Many anthropologists and archaeologists argue that the beginning of farming as a way of life may have increased the inherent tendencies of man toward warfare as cultures came into conflict. The discovery of a mass grave near Schöneck-Kilianstädten in Germany is the third known site of incredible large-scale violent conflict between different groups of Neolithic men. The discovery was made by Christian Meyer of the University of Mainz in Germany and was reported in the edition of the journal Proceedings of the National Academy of Sciences.
The Schöneck-Kilianstädten was inhabited by a series of different Neolithic cultures between 4,900 B. C. E. and 5,600 B. C. E. The invasion of peoples bent on establishing a farming culture came into direct conflict with the more established and more technologically primitive peoples in the area. The conflicts were extremely violent and cruel even compared to modern terrorist’s standards. The new site is the third example of mass graves that resulted from fighting in Germany during the late Neolithic.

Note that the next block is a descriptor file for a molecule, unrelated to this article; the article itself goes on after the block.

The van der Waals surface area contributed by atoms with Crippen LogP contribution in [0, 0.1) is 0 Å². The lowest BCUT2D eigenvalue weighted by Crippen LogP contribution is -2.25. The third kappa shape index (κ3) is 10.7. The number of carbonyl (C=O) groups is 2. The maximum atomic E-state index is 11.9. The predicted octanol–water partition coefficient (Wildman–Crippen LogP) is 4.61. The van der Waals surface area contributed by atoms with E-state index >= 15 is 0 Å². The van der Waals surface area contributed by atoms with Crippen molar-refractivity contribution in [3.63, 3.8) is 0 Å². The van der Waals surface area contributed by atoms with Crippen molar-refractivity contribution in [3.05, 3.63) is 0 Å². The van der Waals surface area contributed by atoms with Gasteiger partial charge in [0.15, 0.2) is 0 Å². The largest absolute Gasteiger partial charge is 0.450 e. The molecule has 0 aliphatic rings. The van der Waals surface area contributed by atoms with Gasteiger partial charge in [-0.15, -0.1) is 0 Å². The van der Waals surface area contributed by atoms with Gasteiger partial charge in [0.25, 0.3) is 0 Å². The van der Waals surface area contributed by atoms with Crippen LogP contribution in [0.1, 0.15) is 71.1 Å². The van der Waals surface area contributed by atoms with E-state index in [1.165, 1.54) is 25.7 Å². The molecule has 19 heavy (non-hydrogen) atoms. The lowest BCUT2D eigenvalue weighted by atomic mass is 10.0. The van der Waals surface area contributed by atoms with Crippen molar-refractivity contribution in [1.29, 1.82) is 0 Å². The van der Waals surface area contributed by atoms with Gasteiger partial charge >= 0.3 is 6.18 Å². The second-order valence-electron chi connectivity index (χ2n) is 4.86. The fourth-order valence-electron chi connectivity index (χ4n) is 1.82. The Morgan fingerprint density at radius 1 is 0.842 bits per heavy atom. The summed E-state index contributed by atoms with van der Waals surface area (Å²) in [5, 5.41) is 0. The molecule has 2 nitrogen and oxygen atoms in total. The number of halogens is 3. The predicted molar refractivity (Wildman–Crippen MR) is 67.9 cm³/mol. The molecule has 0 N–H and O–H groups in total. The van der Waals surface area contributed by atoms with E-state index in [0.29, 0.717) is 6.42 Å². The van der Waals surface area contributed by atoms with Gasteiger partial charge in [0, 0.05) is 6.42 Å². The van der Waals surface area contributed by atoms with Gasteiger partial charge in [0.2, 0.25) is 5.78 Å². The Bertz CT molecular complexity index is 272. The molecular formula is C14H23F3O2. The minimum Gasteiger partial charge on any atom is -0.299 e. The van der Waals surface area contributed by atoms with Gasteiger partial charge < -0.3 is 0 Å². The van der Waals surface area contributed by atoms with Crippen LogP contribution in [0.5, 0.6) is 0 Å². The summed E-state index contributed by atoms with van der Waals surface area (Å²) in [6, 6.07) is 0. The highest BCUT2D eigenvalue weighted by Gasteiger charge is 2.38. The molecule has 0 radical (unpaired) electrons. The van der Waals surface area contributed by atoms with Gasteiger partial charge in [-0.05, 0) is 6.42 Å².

The remains of 26 individuals were recovered from the Schöneck-Kilianstädten site. The majority of the people killed in the conflict were adult males but a few male children and women were also slaughtered. The researchers consider the women to have been captives and not combatants. All of the remains show evidence of torture, multiple blows to the head and face, and the systematic breaking of the legs. The injuries occurred just prior to death or shortly after death. The new site indicates that the multiple massacres in Germany were a systematic removal of an entire culture.